Important Update: Archdiocese of Washington Files Supplemental Brief in Case Challenging HHS Mandate Read More.
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About Us

The Archdiocese of Washington provides pastoral care and spiritual guidance for individuals throughout the D.C. area through its parishes, schools, and multiple charitable programs. The Archdiocese of Washington encompasses 139 parishes serving over 620,000 Catholics in Washington, D.C., and in Maryland’s Calvert, Charles, Montgomery, Prince George’s, and St. Mary’s counties. Originally part of the Archdiocese of Baltimore—the oldest diocese in the United States—Washington, D.C. and its five neighboring Maryland counties were named a separate archdiocese by Pope Pius XII in 1939. The parishes and fifty-three schools are part of the Archdiocese. The charitable work of the Archdiocese is also performed through a number of separate, affiliated corporations, including (among others) the Consortium of Catholic Academies, Archbishop Carroll High School, and Catholic Charities. The Archdiocese has been led since 2006 by Cardinal Donald W. Wuerl, formerly the Bishop of Pittsburgh. Cardinal Wuerl is assisted in his ministry by four auxiliary bishops and by a staff of clergymen, religious brothers and sisters, and lay people.

Catholic Charities of the Archdiocese of Washington, the largest non-governmental social service provider in the region, provided services to over 100,000 people last year. Its purpose is to carry out the mandates of the Gospel and the social teaching of the church through works of Christian charity, service, and social justice by providing competent and caring social services, special assistance to those in great need, and programs of community outreach and advocacy using the skills and talents of professional staff and volunteers. Catholic Charities pursues these goals through its own programs and through partnerships with parishes, community groups, and governmental agencies. The seventy-seven programs run by Catholic Charities in fifty-three locations provide a panoply of services, including financial assistance, dental and medical care, pro bono legal aid, adult education, emergency shelters, care for the developmentally disabled, English as a Second Language courses, and many others.

The Consortium of Catholic Academies of the Archdiocese of Washington was founded in order to centralize resources, staff and teacher training, and oversight for inner-city parish elementary schools in Washington, D.C. There are currently four schools in the Consortium: Sacred Heart, in the Mount Pleasant neighborhood of Northwest D.C.; St. Anthony, located in the Brookland neighborhood of Northeast D.C.; and St. Francis Xavier and St. Thomas More, both located in Southeast D.C. Each school serves as a community of faith and service, fully developing each student as a child of God through the four pillars of Catholic schools: Catholic Identity, Academic Excellence, Accessibility, and Affordability.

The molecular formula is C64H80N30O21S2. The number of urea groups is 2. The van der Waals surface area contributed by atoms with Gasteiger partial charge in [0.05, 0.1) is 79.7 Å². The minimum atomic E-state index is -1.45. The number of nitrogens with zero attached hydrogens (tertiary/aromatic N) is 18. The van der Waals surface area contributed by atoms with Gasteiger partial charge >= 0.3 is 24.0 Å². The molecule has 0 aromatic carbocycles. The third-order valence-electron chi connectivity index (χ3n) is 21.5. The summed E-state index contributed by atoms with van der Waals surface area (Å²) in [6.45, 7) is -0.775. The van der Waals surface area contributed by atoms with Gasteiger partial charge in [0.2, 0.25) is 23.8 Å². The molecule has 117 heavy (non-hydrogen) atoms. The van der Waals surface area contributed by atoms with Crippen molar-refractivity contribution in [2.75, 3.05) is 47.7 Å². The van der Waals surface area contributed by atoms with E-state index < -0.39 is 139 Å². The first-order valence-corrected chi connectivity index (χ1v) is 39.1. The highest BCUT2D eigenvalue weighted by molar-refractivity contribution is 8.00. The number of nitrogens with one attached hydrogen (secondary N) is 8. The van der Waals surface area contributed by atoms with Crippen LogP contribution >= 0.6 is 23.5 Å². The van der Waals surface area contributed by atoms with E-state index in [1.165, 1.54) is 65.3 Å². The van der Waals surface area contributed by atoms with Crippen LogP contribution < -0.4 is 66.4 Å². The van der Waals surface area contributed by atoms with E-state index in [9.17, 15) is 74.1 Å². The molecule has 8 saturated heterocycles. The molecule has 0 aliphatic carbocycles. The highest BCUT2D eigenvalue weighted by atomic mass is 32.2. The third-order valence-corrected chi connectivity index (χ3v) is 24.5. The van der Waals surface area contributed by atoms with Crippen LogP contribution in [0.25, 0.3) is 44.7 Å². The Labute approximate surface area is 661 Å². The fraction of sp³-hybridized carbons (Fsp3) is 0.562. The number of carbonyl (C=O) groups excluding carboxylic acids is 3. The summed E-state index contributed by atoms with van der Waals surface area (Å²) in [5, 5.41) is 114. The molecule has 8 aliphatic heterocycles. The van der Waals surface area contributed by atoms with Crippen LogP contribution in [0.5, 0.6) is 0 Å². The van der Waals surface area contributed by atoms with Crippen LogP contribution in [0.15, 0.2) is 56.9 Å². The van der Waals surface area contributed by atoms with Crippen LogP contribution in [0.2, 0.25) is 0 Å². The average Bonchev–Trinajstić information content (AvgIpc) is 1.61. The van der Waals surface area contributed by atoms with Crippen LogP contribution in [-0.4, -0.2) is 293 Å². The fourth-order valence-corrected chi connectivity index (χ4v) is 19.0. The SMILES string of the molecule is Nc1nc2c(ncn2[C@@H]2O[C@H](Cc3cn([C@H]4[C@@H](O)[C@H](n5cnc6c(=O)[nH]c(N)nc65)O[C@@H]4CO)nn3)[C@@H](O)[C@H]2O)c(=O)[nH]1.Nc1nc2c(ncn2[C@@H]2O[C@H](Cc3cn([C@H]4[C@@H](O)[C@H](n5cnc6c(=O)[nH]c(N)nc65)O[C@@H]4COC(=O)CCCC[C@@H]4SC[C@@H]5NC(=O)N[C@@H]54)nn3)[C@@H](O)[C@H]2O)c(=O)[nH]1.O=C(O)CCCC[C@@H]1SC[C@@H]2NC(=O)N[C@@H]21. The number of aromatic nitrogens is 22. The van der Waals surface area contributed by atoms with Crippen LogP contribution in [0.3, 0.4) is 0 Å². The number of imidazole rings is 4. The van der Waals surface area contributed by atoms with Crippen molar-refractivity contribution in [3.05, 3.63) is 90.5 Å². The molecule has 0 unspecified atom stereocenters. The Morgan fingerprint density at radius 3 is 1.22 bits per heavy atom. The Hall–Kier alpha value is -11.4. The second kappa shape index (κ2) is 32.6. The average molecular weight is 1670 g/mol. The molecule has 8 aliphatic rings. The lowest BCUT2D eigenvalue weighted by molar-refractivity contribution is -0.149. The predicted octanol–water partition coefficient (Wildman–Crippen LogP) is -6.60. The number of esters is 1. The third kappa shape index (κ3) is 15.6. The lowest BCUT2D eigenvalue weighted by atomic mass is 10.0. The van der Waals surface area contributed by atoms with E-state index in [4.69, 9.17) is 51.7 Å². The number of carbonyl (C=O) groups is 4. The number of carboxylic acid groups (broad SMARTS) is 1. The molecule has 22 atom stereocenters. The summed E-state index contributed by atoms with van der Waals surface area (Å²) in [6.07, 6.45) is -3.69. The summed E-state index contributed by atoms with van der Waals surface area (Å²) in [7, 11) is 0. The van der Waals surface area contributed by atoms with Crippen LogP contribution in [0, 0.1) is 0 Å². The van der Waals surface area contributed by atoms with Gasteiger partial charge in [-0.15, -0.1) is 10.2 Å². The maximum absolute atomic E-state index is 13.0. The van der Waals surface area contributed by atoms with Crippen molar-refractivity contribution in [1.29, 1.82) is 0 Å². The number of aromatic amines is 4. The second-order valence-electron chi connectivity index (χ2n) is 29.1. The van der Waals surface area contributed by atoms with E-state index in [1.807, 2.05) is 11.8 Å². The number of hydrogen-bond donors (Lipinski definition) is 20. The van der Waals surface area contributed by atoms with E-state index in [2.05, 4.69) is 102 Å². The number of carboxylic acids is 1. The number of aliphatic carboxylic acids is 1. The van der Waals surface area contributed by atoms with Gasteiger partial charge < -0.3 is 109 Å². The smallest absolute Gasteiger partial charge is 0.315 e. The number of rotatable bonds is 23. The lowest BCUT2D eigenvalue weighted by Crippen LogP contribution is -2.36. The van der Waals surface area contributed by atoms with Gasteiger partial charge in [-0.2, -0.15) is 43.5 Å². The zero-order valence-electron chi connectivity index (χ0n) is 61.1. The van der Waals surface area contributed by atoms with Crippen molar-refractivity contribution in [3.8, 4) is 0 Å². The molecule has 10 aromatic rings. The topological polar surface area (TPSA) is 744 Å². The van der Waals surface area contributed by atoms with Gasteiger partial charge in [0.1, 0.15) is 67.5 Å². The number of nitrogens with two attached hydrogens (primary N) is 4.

Archbishop Carroll High School, in Northeast D.C., was at its founding in 1951 the first fully integrated high school in Washington. Archbishop Carroll offers its diverse student body a rigorous college preparatory education in a supportive learning environment. Consistent with its Catholic identity, Carroll teaches its students to integrate faith and life. It stresses the importance of building a just society and provides numerous opportunities for students to participate in charitable work.

The Catholic University of America is the national university of the Catholic Church in the United States, founded and sponsored by the bishops of the country with the approval of the Holy See. The Catholic University of America is committed to being a comprehensive Catholic and American institution of higher learning, faithful to the teachings of Jesus Christ as handed on by the Church. Dedicated to advancing the dialogue between faith and reason, The Catholic University of America seeks to discover and impart the truth through excellence in teaching and research, all in service to the Church, the nation and the world.

About Preserve Religious Freedom

This lawsuit is about religious freedom and our ability to serve the public, not about contraception. The Church maintains that the First Amendment protects the Catholic Church's ability to serve the public in accordance with its faith and to operate its religious institutions without government interference. The argument challenges the way the U.S. Department of Health and Human Services (HHS) defines what is, and is not, a religious institution. By including an exemption at all, the government apparently agrees that, in keeping with decades of practice and precedent, religious institutions should not be compelled to purchase drugs or procedures that violate deeply held religious or moral beliefs.

But, the Administration's HHS mandate defines religious ministry so narrowly that religious schools, hospitals, and social services don't qualify as religious, and must therefore provide these drugs and procedures. This violates the First Amendment's guarantee of religious freedom. It forces religious organizations to sacrifice their beliefs in order to be able to continue their mission of serving the public. Read more about the plaintiffs filing this lawsuit here.

Preserve Religious Freedom
c/o Archdiocese of Washington
P.O. Box 29260
Washington, DC 20017-0260

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